The Bay Area’s Hottest Real Estate Markets

Over the past year, Bay Area homes have become an extremely valuable commodity, as buyers grapple not only with rising prices but also slim supply. For the period ending July 2013, the average months’ supply of inventory (MSI) for single-family homes across Pacific Union’s six-county Bay Area region was 1.6, meaning that there were only enough available homes to supply the market’s demand for slightly longer than six weeks.

Considering that an MSI of 5.0 – which translates to five months – is generally considered the sign of a balanced market, it’s safe to say we’re in the midst of a boom.flames2

But even in a hot market, certain areas burn faster than others. With MSIs of less than 1.0 for single-family homes, according to MLS data on August 6, these 14 Bay Area cities and districts are currently the most in-demand in an already highly coveted region.

With an MSI of just 0.4, Corte Madera has the slimmest supply of inventory in Pacific Union’s six-county Bay Area region, tying its two-year lows. The MSI in Corte Madera is currently 78 percent less than the Marin County overall average. Corte Madera’s MSI has been under 1.0 for five of the seven months in 2013 and is currently 71 percent lower than it was a year ago, when it was at 1.4.

For the third time this year, the MSI in Marin County’s Greenbrae dipped below 1.0 in July, to land at 0.7. The months’ supply of inventory dropped by 61 percent from the previous month, when the Greenbrae MSI was at 1.8.

One-third of cities in our sizzling Contra Costa region boast MSIs below 1.0, and Moraga is the hottest of them all, at 0.7. Though the MSI shrank by 42 percent from June, it actually bottomed out in March at 0.6.

Three of San Francisco’s 10 districts have sub-1.0 MSIs, led by District 4, which includes the neighborhoods of Forest Hill and Diamond Heights. At 0.7, District 4’s MSI hit a two-year low in July and is down 59 percent from this time last year.

Homes in Albany have been a much sought-after commodity for the past year; since July 2012, the MSI in the East Bay city has risen above 1.0 only three times. The months’ supply of available homes in Albany is currently at 0.8, as it was in January, March, and May. However, the Albany MSI reached its lowest point in December, when it registered at a miniscule 0.1.

Like its neighbor to the south, El Cerrito also has a current MSI of 0.8, up 12.5 percent from the previous month but down 53 percent from last July.

For the first time in two years, the MSI in Petaluma dropped to below 1.0, landing at 0.8 in July. Petaluma experienced a sizable month-over-month decrease in MSI, dropping 43 percent since June.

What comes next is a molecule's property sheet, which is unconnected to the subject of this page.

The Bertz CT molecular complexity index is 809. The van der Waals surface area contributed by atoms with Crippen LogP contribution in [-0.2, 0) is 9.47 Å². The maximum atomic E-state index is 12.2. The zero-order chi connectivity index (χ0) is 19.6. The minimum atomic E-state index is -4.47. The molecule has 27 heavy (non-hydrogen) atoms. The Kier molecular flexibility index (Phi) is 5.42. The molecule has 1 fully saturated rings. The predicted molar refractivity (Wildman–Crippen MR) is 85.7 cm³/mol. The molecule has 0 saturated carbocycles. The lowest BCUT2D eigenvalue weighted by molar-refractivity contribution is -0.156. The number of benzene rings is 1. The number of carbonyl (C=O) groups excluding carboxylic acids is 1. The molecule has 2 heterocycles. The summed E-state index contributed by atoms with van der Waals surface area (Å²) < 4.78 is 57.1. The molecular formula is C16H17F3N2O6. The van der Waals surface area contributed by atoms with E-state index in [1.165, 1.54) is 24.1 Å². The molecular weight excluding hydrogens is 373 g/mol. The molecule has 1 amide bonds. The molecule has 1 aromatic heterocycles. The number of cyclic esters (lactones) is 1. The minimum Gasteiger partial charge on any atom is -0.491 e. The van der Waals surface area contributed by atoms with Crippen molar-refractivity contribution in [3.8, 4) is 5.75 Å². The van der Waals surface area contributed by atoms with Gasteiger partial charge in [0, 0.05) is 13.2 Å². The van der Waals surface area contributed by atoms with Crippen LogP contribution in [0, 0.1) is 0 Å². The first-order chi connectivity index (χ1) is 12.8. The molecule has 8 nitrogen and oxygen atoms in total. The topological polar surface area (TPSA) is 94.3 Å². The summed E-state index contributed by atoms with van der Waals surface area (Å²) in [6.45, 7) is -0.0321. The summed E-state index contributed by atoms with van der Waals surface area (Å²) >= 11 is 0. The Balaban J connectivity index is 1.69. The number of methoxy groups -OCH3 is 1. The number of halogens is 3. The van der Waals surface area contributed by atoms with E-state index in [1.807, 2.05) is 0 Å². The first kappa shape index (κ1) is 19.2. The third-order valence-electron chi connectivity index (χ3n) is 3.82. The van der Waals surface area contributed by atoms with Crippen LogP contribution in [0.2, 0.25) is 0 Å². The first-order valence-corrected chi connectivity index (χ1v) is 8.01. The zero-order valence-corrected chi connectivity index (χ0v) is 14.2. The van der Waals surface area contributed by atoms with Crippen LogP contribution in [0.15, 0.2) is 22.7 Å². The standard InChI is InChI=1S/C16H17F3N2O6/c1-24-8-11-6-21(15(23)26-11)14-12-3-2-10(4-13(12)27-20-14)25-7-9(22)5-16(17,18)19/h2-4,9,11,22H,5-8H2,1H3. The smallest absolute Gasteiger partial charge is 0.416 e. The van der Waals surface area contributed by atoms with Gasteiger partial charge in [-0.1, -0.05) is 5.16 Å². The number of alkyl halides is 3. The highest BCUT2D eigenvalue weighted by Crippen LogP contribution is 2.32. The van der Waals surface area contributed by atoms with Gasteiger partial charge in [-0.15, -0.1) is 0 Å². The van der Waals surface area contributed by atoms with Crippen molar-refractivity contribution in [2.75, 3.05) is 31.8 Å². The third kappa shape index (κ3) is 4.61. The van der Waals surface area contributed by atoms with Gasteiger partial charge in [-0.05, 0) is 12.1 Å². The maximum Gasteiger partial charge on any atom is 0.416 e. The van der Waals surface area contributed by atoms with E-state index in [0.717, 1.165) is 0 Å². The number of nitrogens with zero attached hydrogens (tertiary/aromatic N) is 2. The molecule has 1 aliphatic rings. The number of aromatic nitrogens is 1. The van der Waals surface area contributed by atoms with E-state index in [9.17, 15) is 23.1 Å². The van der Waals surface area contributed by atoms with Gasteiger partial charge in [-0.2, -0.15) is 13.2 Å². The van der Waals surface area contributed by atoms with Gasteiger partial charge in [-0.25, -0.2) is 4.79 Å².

Besides Petaluma, Rohnert Park – also with an MSI of 0.8 – is the only other city in our Sonoma County and Sonoma Valley regions where the number is currently less than 1.0. Though the months’ supply of inventory in Rohnert Park hit their two-year lows in April, the MSI still plummeted 58 percent from July 2012.

The MSI in San Ramon has been above 1.0 only three months in the past year and is currently at 0.8, a 43 percent year-over-year decrease. Still, levels have climbed 50 percent from their lowest point in April, when the MSI was just 0.4.

Yet another scorching market in Contra Costa County, Walnut Creek’s July MSI was also at 0.8, identical to May’s number. Besides small spikes in October and December, the MSI in Walnut Creek has hovered between 0.8 and 1.3 for the past year.

Berkeley homes have been in short supply since the beginning of 2013, and July marks the second times this year that the MSI has dipped below 1.0. Currently at 0.9, Berkeley’s MSI is down 27 percent from July 2012.

The MSI number in Concord is the exact same as it was a year ago: 0.9.  As in neighboring Walnut Creek, the months’ supply of inventory in Concord hasn’t varied much in the past year, ranging from 0.8 to 1.4.

The MSI in District 2 — largely made up of the Sunset and Parkside neighborhoods — is currently at 0.9, tied for a two-year low. The MSI in District 2 has shrunk by 55 percent since July 2012.

The months’ supply of inventory has slowly but steadily declined in District 5 since March, and July marks the first time in the past two years that the MSI has fallen to 0.9. District 5, which includes neighborhoods such as Cole Valley, Haight-Ashbury, and Noe Valley, had an MSI of 1.0 in both May and June.

(Photo: Flickr/William Warby)

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